Tuesday, November 3, 2009

Lozowick on Cesarani on Eichmann

A reader has left a comment on my recent "Evil isn't Banal" post:
There is a book by David Cesarani,
"Becoming Eichmann, Reviewing the life,
crimes and trial of a desk murderer" which
seems to be very critical of Arendt's approach (I haven't read it yet...it on
my waiting list).
The book is here: Becoming Eichmann

This set off a bell, and I went to the back room, bent down to rummage around at the back of the lowest shelf of the cupboard behind the old piano, and lo and behold: behind a pile of old shoes (most of them left shoes, for some reason) and dusty Lego castles, I found... a review I once wrote about Ceserani's book. Apparently it was published in some German journal, but I did the writing of it in English. So on the spot I decided to redeem it from the lost past, and here it is!

David and I used to be friends; in recent years we've drifted apart what with my moving to a new career. Now that I see the review, however, I wonder if there wasn't more substance to our loss of mutual interest. Sad.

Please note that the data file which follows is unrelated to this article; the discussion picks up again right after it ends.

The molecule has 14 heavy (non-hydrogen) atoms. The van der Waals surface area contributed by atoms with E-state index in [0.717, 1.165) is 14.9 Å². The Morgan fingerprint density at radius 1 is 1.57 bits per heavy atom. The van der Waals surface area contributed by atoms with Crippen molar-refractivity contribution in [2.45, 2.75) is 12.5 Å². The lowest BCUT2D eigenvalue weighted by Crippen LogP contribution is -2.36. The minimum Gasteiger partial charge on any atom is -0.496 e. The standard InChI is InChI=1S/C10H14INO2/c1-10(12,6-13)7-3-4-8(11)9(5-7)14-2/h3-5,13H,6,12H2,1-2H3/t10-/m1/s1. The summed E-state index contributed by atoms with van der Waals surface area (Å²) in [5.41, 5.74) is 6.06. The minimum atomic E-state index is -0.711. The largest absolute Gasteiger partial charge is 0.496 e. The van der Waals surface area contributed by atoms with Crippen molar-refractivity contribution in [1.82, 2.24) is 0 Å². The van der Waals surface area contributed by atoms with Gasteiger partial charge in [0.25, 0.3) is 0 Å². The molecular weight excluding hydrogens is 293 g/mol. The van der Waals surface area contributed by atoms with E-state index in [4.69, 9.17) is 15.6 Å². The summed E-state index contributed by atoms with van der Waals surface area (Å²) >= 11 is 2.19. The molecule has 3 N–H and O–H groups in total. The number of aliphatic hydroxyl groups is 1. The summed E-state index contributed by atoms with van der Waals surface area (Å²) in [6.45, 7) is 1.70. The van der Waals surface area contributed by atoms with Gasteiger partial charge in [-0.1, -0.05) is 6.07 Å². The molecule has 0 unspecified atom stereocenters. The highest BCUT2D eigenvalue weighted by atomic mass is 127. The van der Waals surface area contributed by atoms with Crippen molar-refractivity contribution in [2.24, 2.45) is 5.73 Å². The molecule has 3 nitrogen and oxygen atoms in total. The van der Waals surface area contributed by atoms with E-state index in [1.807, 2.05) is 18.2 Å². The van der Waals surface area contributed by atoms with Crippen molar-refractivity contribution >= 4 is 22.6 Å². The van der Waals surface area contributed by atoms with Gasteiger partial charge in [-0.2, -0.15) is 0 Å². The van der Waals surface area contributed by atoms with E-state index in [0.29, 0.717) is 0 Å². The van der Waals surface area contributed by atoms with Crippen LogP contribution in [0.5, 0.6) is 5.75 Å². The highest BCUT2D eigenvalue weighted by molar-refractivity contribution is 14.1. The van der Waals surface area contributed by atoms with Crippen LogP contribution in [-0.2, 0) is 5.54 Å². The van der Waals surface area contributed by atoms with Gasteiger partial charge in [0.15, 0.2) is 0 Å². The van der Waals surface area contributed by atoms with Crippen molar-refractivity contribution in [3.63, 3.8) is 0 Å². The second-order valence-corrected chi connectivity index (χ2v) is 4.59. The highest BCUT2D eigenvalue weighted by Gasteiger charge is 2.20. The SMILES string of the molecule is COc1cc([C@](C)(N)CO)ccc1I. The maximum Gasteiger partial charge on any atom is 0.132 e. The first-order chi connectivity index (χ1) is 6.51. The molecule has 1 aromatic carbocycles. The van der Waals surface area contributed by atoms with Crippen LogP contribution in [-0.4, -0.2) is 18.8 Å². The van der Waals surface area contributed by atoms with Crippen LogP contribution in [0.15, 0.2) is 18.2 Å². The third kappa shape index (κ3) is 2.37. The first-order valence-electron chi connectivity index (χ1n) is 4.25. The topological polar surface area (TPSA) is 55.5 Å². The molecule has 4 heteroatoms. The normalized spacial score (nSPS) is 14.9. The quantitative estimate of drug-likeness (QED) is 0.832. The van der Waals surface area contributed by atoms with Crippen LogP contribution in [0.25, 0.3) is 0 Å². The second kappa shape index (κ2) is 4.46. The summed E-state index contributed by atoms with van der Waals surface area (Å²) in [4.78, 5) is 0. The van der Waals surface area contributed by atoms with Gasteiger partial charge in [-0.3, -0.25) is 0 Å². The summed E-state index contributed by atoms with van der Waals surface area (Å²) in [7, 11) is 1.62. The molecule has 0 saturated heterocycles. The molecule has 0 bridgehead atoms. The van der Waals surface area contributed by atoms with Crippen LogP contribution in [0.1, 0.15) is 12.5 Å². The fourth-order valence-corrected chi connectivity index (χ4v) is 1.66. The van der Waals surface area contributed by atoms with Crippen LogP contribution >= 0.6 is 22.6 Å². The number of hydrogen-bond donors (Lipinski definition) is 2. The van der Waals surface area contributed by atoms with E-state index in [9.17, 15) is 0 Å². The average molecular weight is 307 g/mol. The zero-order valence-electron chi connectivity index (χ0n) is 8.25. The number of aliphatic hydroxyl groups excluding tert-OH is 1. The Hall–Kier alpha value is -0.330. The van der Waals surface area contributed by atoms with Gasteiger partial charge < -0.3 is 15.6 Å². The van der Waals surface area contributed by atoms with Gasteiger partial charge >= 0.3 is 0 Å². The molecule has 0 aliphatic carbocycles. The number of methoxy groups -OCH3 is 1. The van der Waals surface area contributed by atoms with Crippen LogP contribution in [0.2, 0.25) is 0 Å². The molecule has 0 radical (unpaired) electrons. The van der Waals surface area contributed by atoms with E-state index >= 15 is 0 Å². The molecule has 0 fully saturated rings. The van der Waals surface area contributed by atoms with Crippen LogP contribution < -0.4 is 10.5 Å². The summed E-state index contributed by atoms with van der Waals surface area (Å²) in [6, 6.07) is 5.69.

volchan said...

Dear prof. Lozowick,

After reading your review of Cesarani's I guess now I have one book less on my waiting list :). By the way, Cesarani has a new book on the holocaust...

I totally agree with you on the issue of choice by the perpetrators, a point which is very rarely discussed (an exception is your book). In a related matter, I was very surprised to learn from Christopher Browning's book ("Ordinary man") that even those acting on the killings on the spot had the *choice* to refuse to participate. I used to hear the argument that those that refused were shot or imprisoned, which is a big lie. I guess this is yet another example of avoiding the choice/responsibility issue.

By the way, what is your view of Paul
Howard Rosen's book "Revolutionary antisemitism in Germany from Kant to
Wagner"? I am finding it extremely elucidating.


Gavin said...

It's strange how threads come together sometimes Yaacov. I was framing the view that many people explain away a person like Eichmann because they don't have the moral courage to admit that the next Eichmann could be their neighbour, workmate, even sibling. It's easier to find some unique combination of circumstances to pass his type off as an abherration, the alternative is too unpleasant to handle.

I wasn't going to make that comment, since most will disagree with it, but some link-jumping led me to someone you may be interested in. This lady is one of the directors of Human Rights Watch;


A real nest of virulent anti-semites. It really isn't hard to visualise at least one of the commenters there as another Eichmann in the making is it? Hosted by someone from HRW no less.

Regards, Gavin.